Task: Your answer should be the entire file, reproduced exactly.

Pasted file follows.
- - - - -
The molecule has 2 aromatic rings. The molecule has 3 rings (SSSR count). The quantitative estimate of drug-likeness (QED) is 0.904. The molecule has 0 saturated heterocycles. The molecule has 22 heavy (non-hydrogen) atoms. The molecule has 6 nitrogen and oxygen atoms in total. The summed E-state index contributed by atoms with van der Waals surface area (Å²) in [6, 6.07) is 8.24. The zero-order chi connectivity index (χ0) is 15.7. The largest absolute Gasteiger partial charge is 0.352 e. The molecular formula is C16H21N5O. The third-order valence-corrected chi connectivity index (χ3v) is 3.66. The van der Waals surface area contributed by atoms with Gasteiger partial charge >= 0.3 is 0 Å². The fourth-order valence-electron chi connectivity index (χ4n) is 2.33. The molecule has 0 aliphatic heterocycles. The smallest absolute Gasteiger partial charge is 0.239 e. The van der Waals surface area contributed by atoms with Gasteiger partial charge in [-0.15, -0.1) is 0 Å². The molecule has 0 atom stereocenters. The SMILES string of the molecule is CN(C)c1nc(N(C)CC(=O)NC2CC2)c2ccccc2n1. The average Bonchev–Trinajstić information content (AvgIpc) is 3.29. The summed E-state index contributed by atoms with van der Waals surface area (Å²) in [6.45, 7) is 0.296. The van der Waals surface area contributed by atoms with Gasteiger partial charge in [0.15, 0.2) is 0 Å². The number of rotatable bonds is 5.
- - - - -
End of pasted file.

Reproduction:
The molecule has 2 aromatic rings. The molecule has 3 rings (SSSR count). The quantitative estimate of drug-likeness (QED) is 0.904. The molecule has 0 saturated heterocycles. The molecule has 22 heavy (non-hydrogen) atoms. The molecule has 6 nitrogen and oxygen atoms in total. The summed E-state index contributed by atoms with van der Waals surface area (Å²) in [6, 6.07) is 8.24. The zero-order chi connectivity index (χ0) is 15.7. The largest absolute Gasteiger partial charge is 0.352 e. The molecular formula is C16H21N5O. The third-order valence-corrected chi connectivity index (χ3v) is 3.66. The van der Waals surface area contributed by atoms with Gasteiger partial charge >= 0.3 is 0 Å². The fourth-order valence-electron chi connectivity index (χ4n) is 2.33. The molecule has 0 aliphatic heterocycles. The smallest absolute Gasteiger partial charge is 0.239 e. The van der Waals surface area contributed by atoms with Gasteiger partial charge in [-0.15, -0.1) is 0 Å². The molecule has 0 atom stereocenters. The SMILES string of the molecule is CN(C)c1nc(N(C)CC(=O)NC2CC2)c2ccccc2n1. The average Bonchev–Trinajstić information content (AvgIpc) is 3.29. The summed E-state index contributed by atoms with van der Waals surface area (Å²) in [6.45, 7) is 0.296. The van der Waals surface area contributed by atoms with Gasteiger partial charge in [0.15, 0.2) is 0 Å². The number of rotatable bonds is 5.